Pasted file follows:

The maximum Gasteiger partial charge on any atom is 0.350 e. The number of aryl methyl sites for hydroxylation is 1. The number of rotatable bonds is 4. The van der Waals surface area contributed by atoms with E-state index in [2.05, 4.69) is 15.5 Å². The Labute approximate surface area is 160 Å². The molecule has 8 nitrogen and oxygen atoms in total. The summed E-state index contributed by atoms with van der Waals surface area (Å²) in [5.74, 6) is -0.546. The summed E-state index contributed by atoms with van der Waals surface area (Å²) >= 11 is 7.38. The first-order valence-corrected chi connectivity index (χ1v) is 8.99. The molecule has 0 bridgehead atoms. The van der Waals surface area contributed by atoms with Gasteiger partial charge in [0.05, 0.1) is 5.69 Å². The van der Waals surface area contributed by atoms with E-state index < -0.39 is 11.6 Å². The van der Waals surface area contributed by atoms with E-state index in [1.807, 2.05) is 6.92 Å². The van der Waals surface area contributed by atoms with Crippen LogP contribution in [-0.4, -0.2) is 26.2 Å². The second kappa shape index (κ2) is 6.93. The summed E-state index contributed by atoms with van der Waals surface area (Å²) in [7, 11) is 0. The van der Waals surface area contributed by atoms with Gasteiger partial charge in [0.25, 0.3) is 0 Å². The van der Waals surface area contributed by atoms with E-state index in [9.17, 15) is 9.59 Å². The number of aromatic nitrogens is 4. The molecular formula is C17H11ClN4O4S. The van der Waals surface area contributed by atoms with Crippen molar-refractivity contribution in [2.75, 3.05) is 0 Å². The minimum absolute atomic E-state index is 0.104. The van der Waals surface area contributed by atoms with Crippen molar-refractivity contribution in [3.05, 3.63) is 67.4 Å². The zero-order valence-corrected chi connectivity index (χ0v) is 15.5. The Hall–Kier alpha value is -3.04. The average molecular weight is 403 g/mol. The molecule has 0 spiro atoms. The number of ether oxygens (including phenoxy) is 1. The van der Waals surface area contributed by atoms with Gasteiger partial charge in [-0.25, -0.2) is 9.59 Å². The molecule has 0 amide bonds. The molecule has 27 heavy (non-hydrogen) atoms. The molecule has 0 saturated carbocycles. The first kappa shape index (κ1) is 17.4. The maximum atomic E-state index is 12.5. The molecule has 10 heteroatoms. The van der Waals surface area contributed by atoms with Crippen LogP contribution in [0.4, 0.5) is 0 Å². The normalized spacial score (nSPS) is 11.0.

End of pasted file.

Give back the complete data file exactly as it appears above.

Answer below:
The maximum Gasteiger partial charge on any atom is 0.350 e. The number of aryl methyl sites for hydroxylation is 1. The number of rotatable bonds is 4. The van der Waals surface area contributed by atoms with E-state index in [2.05, 4.69) is 15.5 Å². The Labute approximate surface area is 160 Å². The molecule has 8 nitrogen and oxygen atoms in total. The summed E-state index contributed by atoms with van der Waals surface area (Å²) in [5.74, 6) is -0.546. The summed E-state index contributed by atoms with van der Waals surface area (Å²) >= 11 is 7.38. The first-order valence-corrected chi connectivity index (χ1v) is 8.99. The molecule has 0 bridgehead atoms. The van der Waals surface area contributed by atoms with Gasteiger partial charge in [0.05, 0.1) is 5.69 Å². The van der Waals surface area contributed by atoms with E-state index < -0.39 is 11.6 Å². The van der Waals surface area contributed by atoms with E-state index in [1.807, 2.05) is 6.92 Å². The van der Waals surface area contributed by atoms with Crippen LogP contribution in [-0.4, -0.2) is 26.2 Å². The second kappa shape index (κ2) is 6.93. The summed E-state index contributed by atoms with van der Waals surface area (Å²) in [7, 11) is 0. The van der Waals surface area contributed by atoms with Gasteiger partial charge in [0.25, 0.3) is 0 Å². The van der Waals surface area contributed by atoms with E-state index in [9.17, 15) is 9.59 Å². The number of aromatic nitrogens is 4. The molecular formula is C17H11ClN4O4S. The van der Waals surface area contributed by atoms with Crippen molar-refractivity contribution in [2.75, 3.05) is 0 Å². The minimum absolute atomic E-state index is 0.104. The van der Waals surface area contributed by atoms with Crippen molar-refractivity contribution in [3.05, 3.63) is 67.4 Å². The zero-order valence-corrected chi connectivity index (χ0v) is 15.5. The Hall–Kier alpha value is -3.04. The average molecular weight is 403 g/mol. The molecule has 0 spiro atoms. The number of ether oxygens (including phenoxy) is 1. The van der Waals surface area contributed by atoms with Gasteiger partial charge in [-0.25, -0.2) is 9.59 Å². The molecule has 0 amide bonds. The molecule has 27 heavy (non-hydrogen) atoms. The molecule has 0 saturated carbocycles. The first kappa shape index (κ1) is 17.4. The maximum atomic E-state index is 12.5. The molecule has 10 heteroatoms. The van der Waals surface area contributed by atoms with Crippen LogP contribution in [0.4, 0.5) is 0 Å². The normalized spacial score (nSPS) is 11.0.